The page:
Some things I didn’t know: A Reading List

You soak up a lot when you read a lot – the way stories are shaped and told. But in the best writing, there’s a lot of craft working invisibly (if it’s done correctly) behind the words and between the lines. When I started writing, I joined an online group or two and it seemed that everybody was talking a different language (inciting incident, in media res and the single-issue wonk), and I was all of a sudden introduced to a bunch of ideas that I hadn’t known I didn’t know. Here are just a few – but perhaps the most fundamental – of those concepts.

Show Don’t Tell: Often cited, frequently misunderstood.

Point of View: 1st person, 2nd or 3rd? Close or distant? Limited or omniscient? So much to choose from.

Character vs characterisation: Who they are vs how this is demonstrated.

Exposition: Letting your readers know what they need to know without them noticing.

Dialogue and attribution: He said, she said, and when said goes without saying.

Some of these concepts you will know, others may be new and might help you sharpen your writing. But they are all worth investigating. Get on Google, maybe buy a book or two – I’ll post some links below. Just remember, these are tools not rules – all used by great writers. All broken by those same great writers.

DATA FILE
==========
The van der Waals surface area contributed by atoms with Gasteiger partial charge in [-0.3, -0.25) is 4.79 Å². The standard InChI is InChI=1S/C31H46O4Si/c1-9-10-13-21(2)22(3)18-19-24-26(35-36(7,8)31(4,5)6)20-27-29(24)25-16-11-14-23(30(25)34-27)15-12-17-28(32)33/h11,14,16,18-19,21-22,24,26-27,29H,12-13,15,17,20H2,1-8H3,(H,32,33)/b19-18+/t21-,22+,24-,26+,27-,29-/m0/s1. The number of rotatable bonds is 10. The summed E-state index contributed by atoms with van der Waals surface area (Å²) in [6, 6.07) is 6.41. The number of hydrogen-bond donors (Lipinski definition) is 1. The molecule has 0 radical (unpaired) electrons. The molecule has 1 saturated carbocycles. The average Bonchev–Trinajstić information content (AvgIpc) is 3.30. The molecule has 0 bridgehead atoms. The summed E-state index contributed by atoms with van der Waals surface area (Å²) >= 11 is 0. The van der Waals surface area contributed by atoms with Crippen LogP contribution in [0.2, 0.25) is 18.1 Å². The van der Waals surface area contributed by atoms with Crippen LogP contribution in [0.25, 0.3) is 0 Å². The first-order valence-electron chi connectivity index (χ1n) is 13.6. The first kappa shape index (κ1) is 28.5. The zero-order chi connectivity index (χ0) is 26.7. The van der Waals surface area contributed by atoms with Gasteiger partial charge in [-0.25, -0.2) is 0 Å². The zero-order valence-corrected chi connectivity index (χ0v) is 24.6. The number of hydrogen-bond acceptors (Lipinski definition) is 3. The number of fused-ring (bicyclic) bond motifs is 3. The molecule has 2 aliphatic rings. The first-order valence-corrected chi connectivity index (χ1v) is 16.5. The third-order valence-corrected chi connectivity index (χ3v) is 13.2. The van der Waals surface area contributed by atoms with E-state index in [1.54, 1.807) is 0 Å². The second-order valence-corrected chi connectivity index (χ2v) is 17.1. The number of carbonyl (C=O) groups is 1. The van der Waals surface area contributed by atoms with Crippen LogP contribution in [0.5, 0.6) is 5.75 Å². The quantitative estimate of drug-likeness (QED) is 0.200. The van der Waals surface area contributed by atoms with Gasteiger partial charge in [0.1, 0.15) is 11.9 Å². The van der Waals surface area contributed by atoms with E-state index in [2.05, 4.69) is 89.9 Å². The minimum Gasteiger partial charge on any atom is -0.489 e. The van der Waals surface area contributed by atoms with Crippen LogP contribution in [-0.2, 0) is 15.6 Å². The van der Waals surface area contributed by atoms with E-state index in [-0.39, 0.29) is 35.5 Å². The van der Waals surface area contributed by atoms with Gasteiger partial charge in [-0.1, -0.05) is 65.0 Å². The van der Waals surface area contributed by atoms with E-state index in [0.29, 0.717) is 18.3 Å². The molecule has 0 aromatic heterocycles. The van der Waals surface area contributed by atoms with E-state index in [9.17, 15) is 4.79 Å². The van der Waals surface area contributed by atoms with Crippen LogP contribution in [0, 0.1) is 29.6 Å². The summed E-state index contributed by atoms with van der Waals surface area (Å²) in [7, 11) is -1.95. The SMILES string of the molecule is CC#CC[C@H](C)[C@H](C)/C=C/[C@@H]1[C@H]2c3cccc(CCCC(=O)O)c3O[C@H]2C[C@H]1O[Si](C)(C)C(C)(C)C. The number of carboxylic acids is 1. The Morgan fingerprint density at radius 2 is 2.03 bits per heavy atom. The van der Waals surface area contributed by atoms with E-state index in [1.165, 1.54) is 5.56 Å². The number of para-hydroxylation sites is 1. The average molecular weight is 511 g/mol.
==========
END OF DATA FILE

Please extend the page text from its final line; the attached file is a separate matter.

Check out:

On Writing: A Memoir of the Craft – Stephen King

Characters and Viewpoint – Orson Scott Card

How to Write a Damn Good Novel – James N. Frey

The War of Art – Steven Pressfield

Story – Robert McKee

The 38 Most Common Fiction Writing Mistakes – Jack M. Bickham

Elmore Leonard’s 10 Rules of Writing – Elmore Leonard – for dozens of articles by Chuck Palahniuk

If on a Winter’s Night a Traveller – by Italo Calvino. (Ostensibly a novel, but with many illuminating digressions on craft.)

And for 10 bonus points, a difficult one to get hold of for under £125.30 – but worth hunting down:

The Writer’s Chapbook – George Plimpton